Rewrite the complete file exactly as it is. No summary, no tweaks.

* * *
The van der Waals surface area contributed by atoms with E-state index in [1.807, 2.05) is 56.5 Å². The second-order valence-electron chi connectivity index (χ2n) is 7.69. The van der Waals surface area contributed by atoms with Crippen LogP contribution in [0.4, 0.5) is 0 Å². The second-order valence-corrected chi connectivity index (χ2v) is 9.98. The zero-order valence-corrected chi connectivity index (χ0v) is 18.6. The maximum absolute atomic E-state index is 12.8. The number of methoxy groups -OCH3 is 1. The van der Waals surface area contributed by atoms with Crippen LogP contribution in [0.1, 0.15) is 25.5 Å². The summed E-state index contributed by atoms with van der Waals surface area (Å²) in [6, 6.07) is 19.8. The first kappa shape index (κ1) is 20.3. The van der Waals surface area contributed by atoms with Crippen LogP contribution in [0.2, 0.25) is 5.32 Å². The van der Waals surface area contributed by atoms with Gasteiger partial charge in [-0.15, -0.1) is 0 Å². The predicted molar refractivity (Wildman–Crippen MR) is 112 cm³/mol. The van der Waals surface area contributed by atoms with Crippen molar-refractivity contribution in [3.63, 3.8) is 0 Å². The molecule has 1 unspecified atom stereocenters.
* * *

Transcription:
The van der Waals surface area contributed by atoms with E-state index in [1.807, 2.05) is 56.5 Å². The second-order valence-electron chi connectivity index (χ2n) is 7.69. The van der Waals surface area contributed by atoms with Crippen LogP contribution in [0.4, 0.5) is 0 Å². The second-order valence-corrected chi connectivity index (χ2v) is 9.98. The zero-order valence-corrected chi connectivity index (χ0v) is 18.6. The maximum absolute atomic E-state index is 12.8. The number of methoxy groups -OCH3 is 1. The van der Waals surface area contributed by atoms with Crippen LogP contribution in [0.1, 0.15) is 25.5 Å². The summed E-state index contributed by atoms with van der Waals surface area (Å²) in [6, 6.07) is 19.8. The first kappa shape index (κ1) is 20.3. The van der Waals surface area contributed by atoms with Crippen LogP contribution in [0.2, 0.25) is 5.32 Å². The van der Waals surface area contributed by atoms with Gasteiger partial charge in [-0.15, -0.1) is 0 Å². The predicted molar refractivity (Wildman–Crippen MR) is 112 cm³/mol. The van der Waals surface area contributed by atoms with Crippen molar-refractivity contribution in [3.63, 3.8) is 0 Å². The molecule has 1 unspecified atom stereocenters.